Risk Management 1. Definition and classification 2.

Activities Risk Estimation Identification Assessment Review Risk Control Planning Supervision 1 Definition The SEI Definition The SEI uses the Webster's definition of risk: "Risk is the P ossibility of Suffering loss" http://www.sei.cmu.edu/programs/sepm/risk/ SAR Def inition: "Risk: Contingency or proximity of harm " The phrase: "Risk in Itself is not bad; Risk is essential to progress, and failu re is Often a key part of learning. But we must learn to balance the possible ne gative Consequences of Risk Against the Potential Benefits of Its Associated opp ortunity." [Van Scoy, Roger L. Software Development Risk: Opportunity, Not Probl em. Software Engineering Institute, CMU/SEI-92-TR-30, ADA 258 743, September 199 2] 2 1. Risk management: definition and classification The objectives of risk management are to identify, control and eliminate sources of danger before they begin to affect the fulfillment of the objectives of the project. The risk always involves: Uncertainty: the event that characterizes the risk may or may not occur. Potential loss: if the risk becomes a Indeed, unintended consequences occur or losses. To quantify the level of uncert ainty and the extent of losses associated with each risk are considered differen t categories of risks: risks of the project: They affect the timing, cost and qu ality of the project. Identify potential problems of budget, schedule, personnel , resources, customer ... Technical risks: They threaten the quality and the tim ing of the software (product) to be produced. Identify potential problems of tec hnical uncertainty, ambiguity in the specification, design, implementation, tech nical obsolescence or cutting-edge technology, interface, testing and maintenanc e, ... 3 1. Risk management: definition and classification Business Risks: Threaten the viability of the software. The main risks of business are: market r isk: very good product. strategic risk: risk that does not fit product sales: so me sellable product risk budget: off-budget product You can make another categorization of the risks in terms of their ease of detec tion: Known risks are those that can be predicted after an evaluation of the pro ject plan, the technical environment and other reliable sources of information. Predictable risks: are extrapolated from the experience of previous projects. Un predictable risks: they may occur, but it is extremely difficult to identify in advance. Source: [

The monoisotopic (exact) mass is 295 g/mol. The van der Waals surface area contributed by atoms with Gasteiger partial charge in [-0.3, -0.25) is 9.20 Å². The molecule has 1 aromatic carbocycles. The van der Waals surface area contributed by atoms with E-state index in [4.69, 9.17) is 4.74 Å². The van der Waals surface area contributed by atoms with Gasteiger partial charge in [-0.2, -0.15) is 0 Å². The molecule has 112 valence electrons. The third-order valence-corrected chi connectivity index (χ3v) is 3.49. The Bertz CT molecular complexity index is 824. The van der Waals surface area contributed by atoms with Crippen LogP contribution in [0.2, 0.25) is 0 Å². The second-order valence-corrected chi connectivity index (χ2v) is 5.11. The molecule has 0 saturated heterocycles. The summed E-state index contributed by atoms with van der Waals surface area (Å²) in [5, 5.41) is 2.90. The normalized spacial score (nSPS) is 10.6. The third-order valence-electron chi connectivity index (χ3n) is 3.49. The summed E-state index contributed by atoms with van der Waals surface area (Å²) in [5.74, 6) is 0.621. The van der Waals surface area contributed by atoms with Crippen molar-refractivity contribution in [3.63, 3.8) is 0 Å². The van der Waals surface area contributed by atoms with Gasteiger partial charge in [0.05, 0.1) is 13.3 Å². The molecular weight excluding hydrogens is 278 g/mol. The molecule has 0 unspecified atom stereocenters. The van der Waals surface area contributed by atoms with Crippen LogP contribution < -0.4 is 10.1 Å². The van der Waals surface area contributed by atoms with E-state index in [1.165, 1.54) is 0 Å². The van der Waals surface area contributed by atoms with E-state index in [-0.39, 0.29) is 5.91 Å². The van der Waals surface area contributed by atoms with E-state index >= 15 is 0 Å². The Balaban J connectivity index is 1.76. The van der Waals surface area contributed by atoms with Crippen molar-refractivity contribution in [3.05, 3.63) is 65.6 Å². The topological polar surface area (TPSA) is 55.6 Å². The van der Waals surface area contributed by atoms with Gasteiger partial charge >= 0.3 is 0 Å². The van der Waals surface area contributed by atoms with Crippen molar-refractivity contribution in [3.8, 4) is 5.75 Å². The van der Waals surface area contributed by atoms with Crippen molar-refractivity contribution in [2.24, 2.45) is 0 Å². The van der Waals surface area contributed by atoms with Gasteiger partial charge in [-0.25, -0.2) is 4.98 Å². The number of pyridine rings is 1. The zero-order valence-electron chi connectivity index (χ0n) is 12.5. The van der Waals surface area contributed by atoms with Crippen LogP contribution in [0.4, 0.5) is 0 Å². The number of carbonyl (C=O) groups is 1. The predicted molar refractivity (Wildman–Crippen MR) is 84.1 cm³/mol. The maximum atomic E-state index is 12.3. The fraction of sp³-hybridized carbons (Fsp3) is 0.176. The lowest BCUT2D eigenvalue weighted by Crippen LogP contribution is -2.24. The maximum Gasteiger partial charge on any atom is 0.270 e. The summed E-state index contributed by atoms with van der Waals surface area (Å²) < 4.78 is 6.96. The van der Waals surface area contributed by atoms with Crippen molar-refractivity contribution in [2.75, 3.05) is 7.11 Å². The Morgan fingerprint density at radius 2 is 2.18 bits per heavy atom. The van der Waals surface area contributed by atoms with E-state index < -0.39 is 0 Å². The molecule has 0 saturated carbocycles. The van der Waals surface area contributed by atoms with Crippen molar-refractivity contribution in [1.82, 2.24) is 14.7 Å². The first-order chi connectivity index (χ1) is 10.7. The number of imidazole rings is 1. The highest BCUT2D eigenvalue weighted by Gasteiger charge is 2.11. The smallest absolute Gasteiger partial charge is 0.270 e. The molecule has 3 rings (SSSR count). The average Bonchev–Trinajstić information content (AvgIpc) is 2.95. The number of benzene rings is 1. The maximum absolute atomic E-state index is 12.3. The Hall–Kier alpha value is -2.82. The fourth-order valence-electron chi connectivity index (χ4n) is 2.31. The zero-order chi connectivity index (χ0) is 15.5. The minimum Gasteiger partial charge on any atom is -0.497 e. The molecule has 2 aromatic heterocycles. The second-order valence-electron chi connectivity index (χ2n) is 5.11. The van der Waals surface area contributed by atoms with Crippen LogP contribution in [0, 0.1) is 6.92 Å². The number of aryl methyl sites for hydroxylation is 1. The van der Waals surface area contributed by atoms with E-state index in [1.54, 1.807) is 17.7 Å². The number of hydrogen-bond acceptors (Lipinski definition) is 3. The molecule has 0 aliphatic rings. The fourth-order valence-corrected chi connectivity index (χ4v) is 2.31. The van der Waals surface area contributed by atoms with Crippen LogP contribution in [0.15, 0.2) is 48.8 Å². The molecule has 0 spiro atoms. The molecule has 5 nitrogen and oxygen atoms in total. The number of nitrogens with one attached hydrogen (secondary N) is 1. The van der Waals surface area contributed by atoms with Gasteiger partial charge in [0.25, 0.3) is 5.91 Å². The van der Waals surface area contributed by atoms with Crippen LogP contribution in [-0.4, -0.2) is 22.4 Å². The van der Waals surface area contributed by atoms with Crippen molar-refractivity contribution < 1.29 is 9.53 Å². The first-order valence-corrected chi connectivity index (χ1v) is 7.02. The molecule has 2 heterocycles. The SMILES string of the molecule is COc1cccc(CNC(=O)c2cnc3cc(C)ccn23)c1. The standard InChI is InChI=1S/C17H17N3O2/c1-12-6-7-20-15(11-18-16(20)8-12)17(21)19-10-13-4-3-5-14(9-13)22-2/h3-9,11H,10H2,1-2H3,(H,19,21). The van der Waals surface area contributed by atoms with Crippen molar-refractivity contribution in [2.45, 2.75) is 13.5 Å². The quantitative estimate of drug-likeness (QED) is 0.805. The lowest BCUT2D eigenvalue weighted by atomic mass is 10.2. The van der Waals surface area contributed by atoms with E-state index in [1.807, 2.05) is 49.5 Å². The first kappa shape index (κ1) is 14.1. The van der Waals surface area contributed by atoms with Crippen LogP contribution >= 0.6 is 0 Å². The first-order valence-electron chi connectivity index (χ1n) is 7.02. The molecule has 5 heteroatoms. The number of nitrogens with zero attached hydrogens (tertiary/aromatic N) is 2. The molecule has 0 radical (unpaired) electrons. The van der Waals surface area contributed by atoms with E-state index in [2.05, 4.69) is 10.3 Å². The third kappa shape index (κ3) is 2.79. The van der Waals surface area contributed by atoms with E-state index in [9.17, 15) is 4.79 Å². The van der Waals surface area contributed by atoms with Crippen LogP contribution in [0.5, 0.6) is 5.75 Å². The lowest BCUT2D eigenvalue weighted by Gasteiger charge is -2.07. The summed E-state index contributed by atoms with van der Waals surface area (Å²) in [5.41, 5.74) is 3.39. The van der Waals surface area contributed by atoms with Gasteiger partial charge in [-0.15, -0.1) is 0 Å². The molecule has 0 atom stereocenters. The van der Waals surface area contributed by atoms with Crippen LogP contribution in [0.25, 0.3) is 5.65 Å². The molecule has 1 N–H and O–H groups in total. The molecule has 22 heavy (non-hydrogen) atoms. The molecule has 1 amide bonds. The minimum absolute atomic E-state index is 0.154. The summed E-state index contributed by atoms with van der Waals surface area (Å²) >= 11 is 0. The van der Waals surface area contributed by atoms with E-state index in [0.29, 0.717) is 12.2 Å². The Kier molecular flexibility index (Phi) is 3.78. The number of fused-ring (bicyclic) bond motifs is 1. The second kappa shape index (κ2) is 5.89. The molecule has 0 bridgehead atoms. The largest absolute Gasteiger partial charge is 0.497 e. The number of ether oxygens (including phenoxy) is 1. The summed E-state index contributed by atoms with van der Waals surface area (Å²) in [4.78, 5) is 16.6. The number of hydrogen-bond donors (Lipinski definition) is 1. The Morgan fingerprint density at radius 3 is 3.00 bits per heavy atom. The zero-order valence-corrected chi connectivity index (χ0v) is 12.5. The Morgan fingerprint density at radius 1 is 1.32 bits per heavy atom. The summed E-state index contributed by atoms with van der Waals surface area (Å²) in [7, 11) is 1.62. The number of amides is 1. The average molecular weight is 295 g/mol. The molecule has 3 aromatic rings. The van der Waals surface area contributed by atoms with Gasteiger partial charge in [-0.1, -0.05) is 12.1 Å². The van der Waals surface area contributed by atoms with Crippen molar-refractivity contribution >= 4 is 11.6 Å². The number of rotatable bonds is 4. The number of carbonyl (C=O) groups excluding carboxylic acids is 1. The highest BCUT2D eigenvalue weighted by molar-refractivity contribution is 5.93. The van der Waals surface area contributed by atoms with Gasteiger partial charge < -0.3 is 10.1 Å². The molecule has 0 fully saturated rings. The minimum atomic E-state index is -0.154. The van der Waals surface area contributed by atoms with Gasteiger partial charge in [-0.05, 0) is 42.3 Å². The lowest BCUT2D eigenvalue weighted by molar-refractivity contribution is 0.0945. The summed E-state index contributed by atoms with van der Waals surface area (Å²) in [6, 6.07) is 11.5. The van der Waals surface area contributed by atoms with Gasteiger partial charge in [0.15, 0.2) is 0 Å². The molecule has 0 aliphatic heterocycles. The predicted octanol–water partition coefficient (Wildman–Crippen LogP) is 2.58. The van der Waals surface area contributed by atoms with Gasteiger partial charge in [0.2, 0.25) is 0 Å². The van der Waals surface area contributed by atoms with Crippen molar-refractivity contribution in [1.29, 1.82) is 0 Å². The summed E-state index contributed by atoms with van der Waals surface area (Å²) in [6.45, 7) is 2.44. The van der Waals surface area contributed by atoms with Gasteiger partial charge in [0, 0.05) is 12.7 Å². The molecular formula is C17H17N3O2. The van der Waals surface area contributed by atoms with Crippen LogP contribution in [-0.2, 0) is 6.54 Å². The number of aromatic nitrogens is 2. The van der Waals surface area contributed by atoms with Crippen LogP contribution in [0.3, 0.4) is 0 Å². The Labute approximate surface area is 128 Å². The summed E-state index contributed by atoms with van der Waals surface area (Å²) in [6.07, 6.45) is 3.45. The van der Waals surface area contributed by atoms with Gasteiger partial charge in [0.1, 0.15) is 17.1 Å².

Pressman01, pag. 98] 4 2. Risk management: activities The ongoing management of risks can increase its efficiency: continuously assess what can go wrong to determine what risks are important Implement strategies to ensure effective solving strategies Elements of Risk Management: Risk Estimatio n: potential may affect project planning. Risk Analysis: Measuring the probabili ty and impact of each risk, and risk levels of alternative methods. Risk assessm ent risk list sorted by their impact and likelihood of occurrence. Risk Control: treat each significant risk. Risk Monitoring: check the progress of risk contro l and identification of new risks. 5 Risk identification: Risk List Planning for risk management: plan for 2.1 Management of risk: risk assessment Hazards Identification It is a systematic attempt to estimate potential risks to the project plan. The uncertainties on different characteristics of the project are transformed in to risk that can be described and measured. A method for identifying risks is to create a checklist of risk elements that may contain two types of risks: produc t-specific risks: to identify reviews the project plan and the statement of the scope of the software. Generic risks: They are common to all software projects. To identify you create the following subcategories: Product Size Business Impact of Customer Characteristics Process Definition technology development environme nt to build size and experience of staff. 6 2.1 Management of risk: risk assessment Hazards Identification (Continued) CHECKLIST OF ELEMENTS OF RISK set of issues that are relevant to each risk facto r. Example: Checklist of known risk factors for the potential risk on the alloca tion of staff of a PDS: Do you have the best staff? Do staff have a proper skill set? Is there enough st aff? Are you committed to staff throughout the project? Are there members of the project will work only part time? Do staff have created the right expectations about the work they will perform? Did you receive the appropriate training of pe rsonnel? Is it low enough staff rotation to allow for continuity? ........ 7 2.1. Risk management: risk assessment Risk Analysis The process of examining the risks in detail to determine their extent, their re lationships and their importance. The core activities are: Assessment: better un derstanding of risk. Quantified, if possible, the following concepts: Impact: loss resulting risk. Consequences of the problems associated with risk. The factors affecting the imp act are: Nature: potential problems that may occur if this happens. Scope: Combi ne the severity with global distribution. Duration: Combine the time you will fe el its impact and duration. Probability: probability of risk. Time frame: The length of time that is possible to mitigate the risk. Classification: classifies the risks to understan d their nature and develop mitigation plans.